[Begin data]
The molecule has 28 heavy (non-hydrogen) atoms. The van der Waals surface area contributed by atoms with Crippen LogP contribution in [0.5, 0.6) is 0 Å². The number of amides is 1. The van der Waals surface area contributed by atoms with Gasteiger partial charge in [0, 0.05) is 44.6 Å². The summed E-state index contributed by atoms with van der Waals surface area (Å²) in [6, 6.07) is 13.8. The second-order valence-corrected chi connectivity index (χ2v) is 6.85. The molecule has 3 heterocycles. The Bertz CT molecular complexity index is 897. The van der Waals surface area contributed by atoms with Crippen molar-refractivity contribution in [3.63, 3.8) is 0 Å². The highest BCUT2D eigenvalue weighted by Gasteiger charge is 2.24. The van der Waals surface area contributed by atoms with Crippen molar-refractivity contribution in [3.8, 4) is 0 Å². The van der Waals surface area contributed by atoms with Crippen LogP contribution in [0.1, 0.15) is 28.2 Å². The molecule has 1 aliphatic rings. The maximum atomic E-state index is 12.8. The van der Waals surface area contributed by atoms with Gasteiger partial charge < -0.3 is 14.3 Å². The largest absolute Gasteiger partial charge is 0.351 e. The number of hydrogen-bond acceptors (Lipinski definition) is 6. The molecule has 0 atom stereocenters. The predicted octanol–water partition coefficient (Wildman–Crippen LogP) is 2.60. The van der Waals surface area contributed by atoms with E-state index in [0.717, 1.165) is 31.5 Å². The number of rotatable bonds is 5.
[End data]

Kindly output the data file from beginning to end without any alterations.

The molecule has 28 heavy (non-hydrogen) atoms. The van der Waals surface area contributed by atoms with Crippen LogP contribution in [0.5, 0.6) is 0 Å². The number of amides is 1. The van der Waals surface area contributed by atoms with Gasteiger partial charge in [0, 0.05) is 44.6 Å². The summed E-state index contributed by atoms with van der Waals surface area (Å²) in [6, 6.07) is 13.8. The second-order valence-corrected chi connectivity index (χ2v) is 6.85. The molecule has 3 heterocycles. The Bertz CT molecular complexity index is 897. The van der Waals surface area contributed by atoms with Crippen molar-refractivity contribution in [3.63, 3.8) is 0 Å². The highest BCUT2D eigenvalue weighted by Gasteiger charge is 2.24. The van der Waals surface area contributed by atoms with Crippen molar-refractivity contribution in [3.8, 4) is 0 Å². The van der Waals surface area contributed by atoms with Crippen LogP contribution in [0.1, 0.15) is 28.2 Å². The molecule has 1 aliphatic rings. The maximum atomic E-state index is 12.8. The van der Waals surface area contributed by atoms with Gasteiger partial charge < -0.3 is 14.3 Å². The largest absolute Gasteiger partial charge is 0.351 e. The number of hydrogen-bond acceptors (Lipinski definition) is 6. The molecule has 0 atom stereocenters. The predicted octanol–water partition coefficient (Wildman–Crippen LogP) is 2.60. The van der Waals surface area contributed by atoms with E-state index in [0.717, 1.165) is 31.5 Å². The number of rotatable bonds is 5.